Today has been like many days to come, I expect. I spent a couple of hours in bed when I got home, dozing. I’ve done my best to eat and drink. I feel listless and weak. I’ll go back to bed in a minute. Tomorrow I’ll do it again.

I’m sure there are those curious as to how I look. Like I said, I’m no oil painting currently, but I have to accept that. I look in the mirror, and I’m reminded of Chairman Mao, which is very different. Gone are the sharp cheekbones and hard jawline. My cheeks are puffy and rounded, with one looking like I have a ping pong ball stuffed in it – though it has got smaller. The expression is gormless because half my face is immobile, and my mouth is mostly agape. My nose is slightly off-kilter.

As I would joke with the nurses in the hospital, I’m not about to become a contestant on Bachelor of the Year. I guess that can wait.

A feel-good story


I remember a game I attended at Windy Hill in 1985 or 1986 when Essendon already had a hundred-point lead at halftime against North Melbourne. Such utter dominance is rare in any sport, but it happens (Essendon vs GCS, Geelong vs Richmond & Melbourne). Last night I reckon I witnessed the biggest capitulation of all time, in the AFL grand final of all games.

Halfway through the third quarter, the Bulldogs led Melbourne by 19 points and looked the more likely winner. About 45 minutes later, the final siren rang, signalling a thumping premiership win by the Demons to the tune of 74 points.

Once headed, the Bulldogs didn’t give a yelp. Melbourne scored 16 out of 17 goals from the midpoint of the third quarter, outscoring Footscray by 93 points. Melbourne was phenomenally good, but the Bulldogs seemed to give up. Pathetic.

Like much of Australia, I was hoping for a Dees win and expected it too. They’ve been the best team all year and play a brand of footy that’s tough and exciting. They blitzed the final series, and you’d have to think they’ll be a contender for years to come. They’re a young team.

Up until Melbourne took control, it had been a fierce and entertaining contest. The Dees jumped out, the Bulldogs reeled them in, then took the lead. Footscray was playing the more composed footy at that stage, and their champion, the Bont, was BOG.

At half time I commented to a friend that Melbourne had erred by not matching up on the Bont when he went forward and that Caleb Daniel had been allowed to do what he wanted. In the second half, Caleb went from 26 possessions and one of the best-on to an ineffective, occasionally poor player. And the Bont was swamped by his opponents, none more so than Petracca.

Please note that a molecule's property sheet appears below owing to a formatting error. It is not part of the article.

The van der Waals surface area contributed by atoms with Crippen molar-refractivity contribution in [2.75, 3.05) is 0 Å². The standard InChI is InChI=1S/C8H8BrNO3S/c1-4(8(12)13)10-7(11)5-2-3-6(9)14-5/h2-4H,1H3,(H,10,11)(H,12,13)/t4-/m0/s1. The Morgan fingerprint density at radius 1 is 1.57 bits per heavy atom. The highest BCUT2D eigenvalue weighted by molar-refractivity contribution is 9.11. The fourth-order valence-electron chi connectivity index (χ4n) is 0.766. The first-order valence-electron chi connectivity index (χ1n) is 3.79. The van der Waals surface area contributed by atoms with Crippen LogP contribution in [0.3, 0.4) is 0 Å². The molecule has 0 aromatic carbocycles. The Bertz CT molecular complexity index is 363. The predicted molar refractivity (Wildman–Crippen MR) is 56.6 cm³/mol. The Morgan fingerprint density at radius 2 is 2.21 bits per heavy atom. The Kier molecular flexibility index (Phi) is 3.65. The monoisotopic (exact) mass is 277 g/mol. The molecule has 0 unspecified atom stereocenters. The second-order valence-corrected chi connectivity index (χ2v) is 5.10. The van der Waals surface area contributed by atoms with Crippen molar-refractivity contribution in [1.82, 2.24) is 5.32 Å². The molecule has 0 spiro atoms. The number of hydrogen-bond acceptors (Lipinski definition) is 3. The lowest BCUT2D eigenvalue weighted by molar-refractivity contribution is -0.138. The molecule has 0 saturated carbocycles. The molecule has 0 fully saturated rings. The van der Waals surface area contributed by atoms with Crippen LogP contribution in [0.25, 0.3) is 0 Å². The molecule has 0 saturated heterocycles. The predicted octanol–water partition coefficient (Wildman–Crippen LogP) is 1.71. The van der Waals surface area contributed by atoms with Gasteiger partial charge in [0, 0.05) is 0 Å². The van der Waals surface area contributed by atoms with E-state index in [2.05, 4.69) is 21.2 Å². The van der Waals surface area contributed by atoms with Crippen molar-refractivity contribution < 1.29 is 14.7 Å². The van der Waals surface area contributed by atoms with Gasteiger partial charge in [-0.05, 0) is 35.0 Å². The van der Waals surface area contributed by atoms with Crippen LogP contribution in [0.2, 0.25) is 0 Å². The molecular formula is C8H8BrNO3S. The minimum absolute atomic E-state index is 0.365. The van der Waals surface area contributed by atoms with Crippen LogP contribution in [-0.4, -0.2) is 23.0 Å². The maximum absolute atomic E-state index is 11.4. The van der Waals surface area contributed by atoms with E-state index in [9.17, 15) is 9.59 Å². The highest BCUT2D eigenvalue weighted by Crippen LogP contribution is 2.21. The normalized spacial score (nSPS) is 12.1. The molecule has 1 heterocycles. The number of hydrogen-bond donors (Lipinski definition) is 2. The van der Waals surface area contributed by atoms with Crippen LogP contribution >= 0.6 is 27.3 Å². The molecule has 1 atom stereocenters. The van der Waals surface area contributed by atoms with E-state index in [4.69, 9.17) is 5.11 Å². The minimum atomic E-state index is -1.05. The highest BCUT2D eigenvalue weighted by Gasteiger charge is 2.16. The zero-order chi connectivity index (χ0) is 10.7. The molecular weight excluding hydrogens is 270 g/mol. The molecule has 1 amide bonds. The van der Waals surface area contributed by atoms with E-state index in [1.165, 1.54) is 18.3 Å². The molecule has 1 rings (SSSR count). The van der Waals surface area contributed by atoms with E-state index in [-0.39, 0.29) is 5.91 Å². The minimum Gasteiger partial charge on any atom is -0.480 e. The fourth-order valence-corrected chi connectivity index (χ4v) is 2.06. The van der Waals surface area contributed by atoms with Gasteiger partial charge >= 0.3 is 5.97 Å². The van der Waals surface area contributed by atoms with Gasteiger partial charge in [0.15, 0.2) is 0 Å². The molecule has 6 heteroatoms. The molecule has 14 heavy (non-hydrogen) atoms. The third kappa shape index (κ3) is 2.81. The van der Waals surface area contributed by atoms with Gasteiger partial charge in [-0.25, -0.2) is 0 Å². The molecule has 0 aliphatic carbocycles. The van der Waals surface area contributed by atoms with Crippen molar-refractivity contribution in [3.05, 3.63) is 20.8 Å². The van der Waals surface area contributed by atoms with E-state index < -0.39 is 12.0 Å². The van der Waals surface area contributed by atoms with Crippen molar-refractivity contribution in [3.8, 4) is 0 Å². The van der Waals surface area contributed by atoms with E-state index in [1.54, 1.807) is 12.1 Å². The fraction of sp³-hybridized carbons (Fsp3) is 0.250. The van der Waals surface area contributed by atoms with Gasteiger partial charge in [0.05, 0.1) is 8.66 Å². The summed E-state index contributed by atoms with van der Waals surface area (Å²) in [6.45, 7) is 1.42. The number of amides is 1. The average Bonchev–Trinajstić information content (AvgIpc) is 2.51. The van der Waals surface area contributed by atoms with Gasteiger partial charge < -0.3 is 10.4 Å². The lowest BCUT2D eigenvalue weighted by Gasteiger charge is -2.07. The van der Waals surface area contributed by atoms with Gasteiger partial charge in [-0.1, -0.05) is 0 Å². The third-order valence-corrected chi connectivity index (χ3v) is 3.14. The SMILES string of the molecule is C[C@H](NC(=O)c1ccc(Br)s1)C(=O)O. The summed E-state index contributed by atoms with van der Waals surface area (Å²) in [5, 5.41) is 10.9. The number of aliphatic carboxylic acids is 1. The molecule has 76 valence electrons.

When I did my footy preview in the pre-season, I tipped the Bulldogs would play finals, and Melbourne was my dark horse. I’m happy for them to justify that belief. They’re well-coached and have a plethora of young, powerful, and very talented footballers. And, in Max Gawn, they have the best leader – as well as ruckman – in the comp.

I stayed up until 11.30 to watch the celebrations. That’s a recent world record for me. Not every grand final ends this way, but this time it was a feel-good story.

Next year, though, can’t wait to see it back at the G and on a Saturday afternoon. This season felt much less mickey mouse than last, but it’s not completely right until things are back to normal. Perth did a great job, but it’s not the same.

I have one, last parochial gripe. For the biggest match of the year, Channel 7 lockout other competitors, and we’re stuck with a telecast in SD, the same tired hacks as commentators, and, outside a few moments here and there, very little imagination or insight in the presentation.

State of play – second week


I’ve copied out below the latest update I’ve posted to Facebook. I was reminded of the need to reassure people that just because I have cancer, it doesn’t make me delicate china. I understand how difficult knowing how to act or what to say, but the whole point of this is to keep these things as low-key as possible.

AS always, there are things that I don’t release to Facebook. I feel it’s my duty to keep it as positive as possible, but it’s been a tough week.

I’m not sure if it’s because of the chemo, or a double-dose of radiation on Tuesday, or something else, but I’ve felt pretty fucked this week – much more so than at any other time. My main concern is how unstable I’ve felt on my feet. Virtually at any moment when upright I thought I might topple over at any moment. I’ve been dizzy and light-headed and, at times, so disoriented that I didn’t know where I was. It’s a very disturbing sensation.

They took me for an ECG on Wednesday to check it out, but I came up fine. On other indicators, I was fine also, except that my heart rate would plunge into the low forties.

I suspect it is ‘something else’ and spoke to my GP yesterday about it. I think it’s related to the hip and groin surgery I had. It hasn’t healed as I thought and my right quad remains numb, which surely isn’t right. He thinks it might be a nuerological issue.

I found myself greatly annoyed by it last night. Here I am having set myself to do battle with the cancer and the therapy needed to defeat it, and I was ready. It would be tough but I’d get through it. To then have something unexpected jump out to make things even harder seemed unconscionable. It’s hard enough as is.